India could introduce crypto regulations in December
It’s one thing to change an idea based on new facts or evidence. It’s something completely different to flip-flop back and forth when the facts have remained the same the entire time. However, that’s exactly what seems to be occurring in India. After stating in November that there was a possibility that all private cryptocurrencies, including Bitcoin Core (BTC) and Bitcoin BCH, could be banned, the country is reportedly going to introduce a draft of crypto regulations as early as this December.
A report by Quartz released yesterday asserts that India’s finance ministry had given a task group the responsibility of creating regulatory norms and policies for crypto trading, as well as for blockchain technology. That group is expected to present its report next month.
The possibility of the draft first appeared in a statement issued by the country’s government related to a Supreme Court case that is pitting cryptocurrency exchanges against the Reserve Bank of India (RBI) and its banking ban. The statement reads, in part, “[S]erious efforts are going on for preparation of the draft report and the draft bill on virtual currencies, use of distributed ledger technology in (the) financial system and framework for digital currency in India.”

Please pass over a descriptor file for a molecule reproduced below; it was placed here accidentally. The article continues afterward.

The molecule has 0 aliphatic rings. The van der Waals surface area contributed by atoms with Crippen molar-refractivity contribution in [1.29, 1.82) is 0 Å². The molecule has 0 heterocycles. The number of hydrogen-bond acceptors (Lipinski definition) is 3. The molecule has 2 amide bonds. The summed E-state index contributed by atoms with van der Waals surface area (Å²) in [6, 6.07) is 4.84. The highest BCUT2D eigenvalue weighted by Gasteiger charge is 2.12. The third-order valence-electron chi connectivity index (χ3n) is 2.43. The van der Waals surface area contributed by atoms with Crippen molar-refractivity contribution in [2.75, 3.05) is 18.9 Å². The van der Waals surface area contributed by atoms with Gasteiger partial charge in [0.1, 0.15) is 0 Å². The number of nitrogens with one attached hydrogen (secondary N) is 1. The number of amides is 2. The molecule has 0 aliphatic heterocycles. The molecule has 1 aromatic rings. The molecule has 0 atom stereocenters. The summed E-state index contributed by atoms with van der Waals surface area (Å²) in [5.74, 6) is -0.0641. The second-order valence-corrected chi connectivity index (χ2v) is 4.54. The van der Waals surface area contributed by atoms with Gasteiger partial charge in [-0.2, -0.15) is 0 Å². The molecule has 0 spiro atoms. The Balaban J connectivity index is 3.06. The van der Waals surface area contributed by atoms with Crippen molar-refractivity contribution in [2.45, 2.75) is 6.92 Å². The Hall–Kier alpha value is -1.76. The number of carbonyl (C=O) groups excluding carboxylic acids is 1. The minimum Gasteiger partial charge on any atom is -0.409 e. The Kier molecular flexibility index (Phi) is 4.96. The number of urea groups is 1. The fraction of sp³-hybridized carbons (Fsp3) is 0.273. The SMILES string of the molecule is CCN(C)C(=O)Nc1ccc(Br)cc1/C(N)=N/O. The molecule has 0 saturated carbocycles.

Once the draft is ready, it will be distributed to members of the finance ministry. From there, a ministry committee will discuss the draft to determine how to proceed. It’s not yet known what the draft may contain, but India’s Secretary of the Department of Economic Affairs and chair of the committee, Subash Chandra Garg, has said that the committee has “moved quite a lot” in drafting regulations. That progress comes despite the committee routinely missing deadlines on the draft.
Whether or not this will be a good thing for the crypto industry in India or not remains to be seen. The country has seemingly been more anti-crypto than pro recently, taking several actions that seemed not only to suppress the space, but could also be considered illegal – at the very least, draconian.
Last month, police seized the first crypto ATM, which had been installed by the founders of the Unocoin exchange. The founders were also arrested in conjunction with the seizure. The excuse given was that the ATM violates current fiat laws. However, the teller only allowed users to conduct crypto-to-crypto transactions, which, according to Indian law, is not illegal.
Note: Tokens on the Bitcoin Core (SegWit) chain are referenced as SegWitCoin BTC coins. Altcoins, which value privacy, anonymity, and distance from government intervention, are referenced as dark coins.
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